Just weeks ago, there was hope that Ted Cruz and John Kasich would be able to unite to stop Donald Trump at the Republican National Convention. That's now officially not an option, since both suspended their campaigns last week. Yet still, many Republicans far and wide, party officials and grassroots conservatives alike, are not pleased with the idea of Trump as their nominee. So what is the leader of the party to do? Could Paul Ryan block Trump's nomination at the convention?
No, he alone cannot. The Speaker of the House is traditionally the chairman of the Republican National Convention, which gives him a lot of power in how the event is run. Using House rules of parliamentary procedure, the chairman can control what sort of votes are called. The convention chair could prevent divisive votes that would harm Donald Trump and/or the GOP.
The big fight at the convention will likely come down to the party platform. This is something that the delegates are free to vote for based on their conscience — no matter who they are bound to by the primaries. Many Ted Cruz supporters are hoping to ensure that some more controversial conservative measures make the platform.
For example, they would ensure the anti-abortion plank does not have any exceptions for rape or incest. They may also go for a plank supporting a ban on transgender folk using restrooms that align with their gender identities. Ryan, as chairman of the convention, could keep some of those votes from coming up.
The big question, then, is whether he would stop votes that would make Trump look bad, make the GOP look bad, or both. This is why a presumptive nominee wants to have someone close to him in the role. But it doesn't look as Ryan is going to try to sideline Trump at the convention. On Monday, he told the Milwaukee Journal Sentinel that he would do whatever Trump wants in terms of the convention — even step down as the chair.
So even if it were possible to sideline Trump at the nomination, it's not Ryan's M.O. But while he cannot, there is arguably a group of people who could. In addition to the platform, the delegates are free to vote their conscience on the convention rules. They are not decided until July, when the convention gets rolling. That group could pass some sort of rule aimed at keeping Trump out of the running. In the past, Rule 40(b) was used to consolidate support for Mitt Romney. This time, they could pass a rule which requires all candidates to have voted in a Republican primary two or three times, which would eliminate Trump. Petitions have been circulating online asking the Republican establishment to block him at the convention.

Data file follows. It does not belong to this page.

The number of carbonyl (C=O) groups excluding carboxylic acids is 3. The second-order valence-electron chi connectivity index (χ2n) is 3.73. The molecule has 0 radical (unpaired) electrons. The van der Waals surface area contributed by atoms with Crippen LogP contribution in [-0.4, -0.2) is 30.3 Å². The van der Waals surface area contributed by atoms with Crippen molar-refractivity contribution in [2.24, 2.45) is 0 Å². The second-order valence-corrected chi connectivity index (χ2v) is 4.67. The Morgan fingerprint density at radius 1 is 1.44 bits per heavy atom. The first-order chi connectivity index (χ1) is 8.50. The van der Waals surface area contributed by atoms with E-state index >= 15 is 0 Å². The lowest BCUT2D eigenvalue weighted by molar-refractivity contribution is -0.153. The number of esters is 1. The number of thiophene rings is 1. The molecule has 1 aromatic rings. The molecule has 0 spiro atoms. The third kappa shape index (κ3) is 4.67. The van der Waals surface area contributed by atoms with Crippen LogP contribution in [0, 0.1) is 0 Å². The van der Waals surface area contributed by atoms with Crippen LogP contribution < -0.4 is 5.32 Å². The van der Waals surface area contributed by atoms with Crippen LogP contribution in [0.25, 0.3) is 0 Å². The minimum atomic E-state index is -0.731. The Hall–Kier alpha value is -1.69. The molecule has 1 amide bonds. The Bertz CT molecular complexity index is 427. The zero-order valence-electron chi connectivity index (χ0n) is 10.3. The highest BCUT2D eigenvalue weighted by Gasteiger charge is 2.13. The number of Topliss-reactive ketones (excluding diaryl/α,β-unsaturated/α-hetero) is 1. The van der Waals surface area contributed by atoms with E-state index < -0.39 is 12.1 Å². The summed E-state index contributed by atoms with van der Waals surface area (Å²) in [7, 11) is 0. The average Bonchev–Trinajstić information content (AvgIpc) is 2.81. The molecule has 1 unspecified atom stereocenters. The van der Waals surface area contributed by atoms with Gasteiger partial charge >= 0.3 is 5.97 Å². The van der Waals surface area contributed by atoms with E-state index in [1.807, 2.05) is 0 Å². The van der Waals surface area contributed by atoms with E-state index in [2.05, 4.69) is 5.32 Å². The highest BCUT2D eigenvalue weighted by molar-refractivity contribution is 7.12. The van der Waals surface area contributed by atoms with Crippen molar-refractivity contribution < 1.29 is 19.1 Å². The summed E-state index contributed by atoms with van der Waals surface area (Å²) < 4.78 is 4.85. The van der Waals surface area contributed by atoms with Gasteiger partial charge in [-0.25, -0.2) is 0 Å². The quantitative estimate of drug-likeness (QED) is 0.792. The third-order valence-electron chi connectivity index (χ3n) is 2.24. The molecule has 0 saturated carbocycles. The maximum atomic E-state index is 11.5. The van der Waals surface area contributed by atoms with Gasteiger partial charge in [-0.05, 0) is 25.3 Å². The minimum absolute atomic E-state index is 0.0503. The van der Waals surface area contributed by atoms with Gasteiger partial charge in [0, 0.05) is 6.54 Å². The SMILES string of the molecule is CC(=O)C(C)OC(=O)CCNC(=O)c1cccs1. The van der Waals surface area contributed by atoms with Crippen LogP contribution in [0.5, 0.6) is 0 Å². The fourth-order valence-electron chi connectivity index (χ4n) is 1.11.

In addition to the platform, Cruz's supporters want to control the committee governing the rules. Ken Cuccinelli, the Cruz campaign's former delegate wrangler, who is organizing the push, emailed pro-Cruz delegates saying they want to "discuss what we can do at the convention to protect against liberal changes to our platform, and how we can right the wrongs in the rules from 2012!"
Again, no clear signs of putting in place a rule that would block Trump. That's probably in the GOP's best interest. More than six in 10 GOP voters think the nomination should go to the party's leader in delegates, which would be Donald Trump. And at this rate, he'll probably have the majority, making any block truly problematic politically for the Republicans.
That doesn't mean Trump's guaranteed smooth sailing at the convention, though. The platform fight could be a doozy for him. Some of his popular policy positions, like protecting medicare and making NATO members pay their share of defense costs, could come up for a vote.
There's also talk of pushing Trump's vice-presidential pick off the rails if the conservative delegates don't approve of his choice. They aren't bound to accept who he puts forward. So the convention may still be fairly dramatic — just not to the point where Trump doesn't leave the winner.